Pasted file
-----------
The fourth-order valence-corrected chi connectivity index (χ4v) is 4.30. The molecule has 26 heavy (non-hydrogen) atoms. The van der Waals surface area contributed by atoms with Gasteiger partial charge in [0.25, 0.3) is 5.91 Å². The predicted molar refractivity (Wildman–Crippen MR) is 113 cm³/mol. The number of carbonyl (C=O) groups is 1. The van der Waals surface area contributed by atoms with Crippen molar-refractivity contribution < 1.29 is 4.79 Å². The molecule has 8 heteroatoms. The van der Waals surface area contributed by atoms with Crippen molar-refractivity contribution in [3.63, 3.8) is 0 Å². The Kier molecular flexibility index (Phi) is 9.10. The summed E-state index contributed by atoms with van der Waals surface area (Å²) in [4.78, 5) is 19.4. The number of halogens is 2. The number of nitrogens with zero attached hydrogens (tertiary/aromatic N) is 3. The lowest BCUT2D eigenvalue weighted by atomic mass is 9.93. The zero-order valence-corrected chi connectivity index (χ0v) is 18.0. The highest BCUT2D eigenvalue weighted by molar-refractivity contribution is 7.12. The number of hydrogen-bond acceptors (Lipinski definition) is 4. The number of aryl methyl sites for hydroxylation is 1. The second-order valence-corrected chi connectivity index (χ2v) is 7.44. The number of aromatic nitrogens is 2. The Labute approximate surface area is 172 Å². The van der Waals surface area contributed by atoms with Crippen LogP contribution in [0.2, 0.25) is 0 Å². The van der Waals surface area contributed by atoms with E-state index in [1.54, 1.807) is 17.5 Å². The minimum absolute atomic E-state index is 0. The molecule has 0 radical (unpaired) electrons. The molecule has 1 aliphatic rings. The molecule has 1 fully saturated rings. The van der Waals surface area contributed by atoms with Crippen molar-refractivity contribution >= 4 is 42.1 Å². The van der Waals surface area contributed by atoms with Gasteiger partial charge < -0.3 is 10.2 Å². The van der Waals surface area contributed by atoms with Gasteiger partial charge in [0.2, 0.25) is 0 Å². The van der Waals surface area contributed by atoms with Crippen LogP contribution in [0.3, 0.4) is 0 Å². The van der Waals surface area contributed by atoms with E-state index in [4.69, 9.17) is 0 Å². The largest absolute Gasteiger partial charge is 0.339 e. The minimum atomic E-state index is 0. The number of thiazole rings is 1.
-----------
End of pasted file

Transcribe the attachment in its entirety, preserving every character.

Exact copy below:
The fourth-order valence-corrected chi connectivity index (χ4v) is 4.30. The molecule has 26 heavy (non-hydrogen) atoms. The van der Waals surface area contributed by atoms with Gasteiger partial charge in [0.25, 0.3) is 5.91 Å². The predicted molar refractivity (Wildman–Crippen MR) is 113 cm³/mol. The number of carbonyl (C=O) groups is 1. The van der Waals surface area contributed by atoms with Crippen molar-refractivity contribution < 1.29 is 4.79 Å². The molecule has 8 heteroatoms. The van der Waals surface area contributed by atoms with Crippen molar-refractivity contribution in [3.63, 3.8) is 0 Å². The Kier molecular flexibility index (Phi) is 9.10. The summed E-state index contributed by atoms with van der Waals surface area (Å²) in [4.78, 5) is 19.4. The number of halogens is 2. The number of nitrogens with zero attached hydrogens (tertiary/aromatic N) is 3. The lowest BCUT2D eigenvalue weighted by atomic mass is 9.93. The zero-order valence-corrected chi connectivity index (χ0v) is 18.0. The highest BCUT2D eigenvalue weighted by molar-refractivity contribution is 7.12. The number of hydrogen-bond acceptors (Lipinski definition) is 4. The number of aryl methyl sites for hydroxylation is 1. The second-order valence-corrected chi connectivity index (χ2v) is 7.44. The number of aromatic nitrogens is 2. The Labute approximate surface area is 172 Å². The van der Waals surface area contributed by atoms with Crippen LogP contribution in [0.2, 0.25) is 0 Å². The van der Waals surface area contributed by atoms with E-state index in [1.54, 1.807) is 17.5 Å². The minimum absolute atomic E-state index is 0. The molecule has 0 radical (unpaired) electrons. The molecule has 1 aliphatic rings. The molecule has 1 fully saturated rings. The van der Waals surface area contributed by atoms with Crippen molar-refractivity contribution >= 4 is 42.1 Å². The van der Waals surface area contributed by atoms with Gasteiger partial charge < -0.3 is 10.2 Å². The van der Waals surface area contributed by atoms with Gasteiger partial charge in [0.2, 0.25) is 0 Å². The van der Waals surface area contributed by atoms with Crippen LogP contribution in [0.3, 0.4) is 0 Å². The van der Waals surface area contributed by atoms with E-state index in [4.69, 9.17) is 0 Å². The largest absolute Gasteiger partial charge is 0.339 e. The minimum atomic E-state index is 0. The number of thiazole rings is 1.